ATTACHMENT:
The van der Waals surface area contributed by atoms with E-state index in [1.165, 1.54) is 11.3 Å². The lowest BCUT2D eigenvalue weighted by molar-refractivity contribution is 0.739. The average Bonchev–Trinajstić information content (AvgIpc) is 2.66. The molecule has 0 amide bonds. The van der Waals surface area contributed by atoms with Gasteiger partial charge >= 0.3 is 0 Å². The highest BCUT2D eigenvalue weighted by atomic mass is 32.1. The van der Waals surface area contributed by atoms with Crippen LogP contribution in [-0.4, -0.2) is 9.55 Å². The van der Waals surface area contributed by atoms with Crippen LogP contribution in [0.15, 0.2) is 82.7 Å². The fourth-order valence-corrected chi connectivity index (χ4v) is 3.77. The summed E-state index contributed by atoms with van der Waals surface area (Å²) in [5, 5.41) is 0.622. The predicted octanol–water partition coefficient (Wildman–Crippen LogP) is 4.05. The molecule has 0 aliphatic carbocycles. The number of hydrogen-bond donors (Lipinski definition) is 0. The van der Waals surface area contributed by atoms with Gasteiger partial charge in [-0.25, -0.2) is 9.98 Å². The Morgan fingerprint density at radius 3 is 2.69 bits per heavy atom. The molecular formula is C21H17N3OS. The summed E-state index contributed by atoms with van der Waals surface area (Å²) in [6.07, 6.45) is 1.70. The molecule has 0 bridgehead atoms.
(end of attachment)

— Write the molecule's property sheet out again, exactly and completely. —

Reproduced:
The van der Waals surface area contributed by atoms with E-state index in [1.165, 1.54) is 11.3 Å². The lowest BCUT2D eigenvalue weighted by molar-refractivity contribution is 0.739. The average Bonchev–Trinajstić information content (AvgIpc) is 2.66. The molecule has 0 amide bonds. The van der Waals surface area contributed by atoms with Gasteiger partial charge >= 0.3 is 0 Å². The highest BCUT2D eigenvalue weighted by atomic mass is 32.1. The van der Waals surface area contributed by atoms with Crippen LogP contribution in [-0.4, -0.2) is 9.55 Å². The van der Waals surface area contributed by atoms with Crippen LogP contribution in [0.15, 0.2) is 82.7 Å². The fourth-order valence-corrected chi connectivity index (χ4v) is 3.77. The summed E-state index contributed by atoms with van der Waals surface area (Å²) in [5, 5.41) is 0.622. The predicted octanol–water partition coefficient (Wildman–Crippen LogP) is 4.05. The molecule has 0 aliphatic carbocycles. The number of hydrogen-bond donors (Lipinski definition) is 0. The van der Waals surface area contributed by atoms with Gasteiger partial charge in [-0.25, -0.2) is 9.98 Å². The Morgan fingerprint density at radius 3 is 2.69 bits per heavy atom. The molecular formula is C21H17N3OS. The summed E-state index contributed by atoms with van der Waals surface area (Å²) in [6.07, 6.45) is 1.70. The molecule has 0 bridgehead atoms.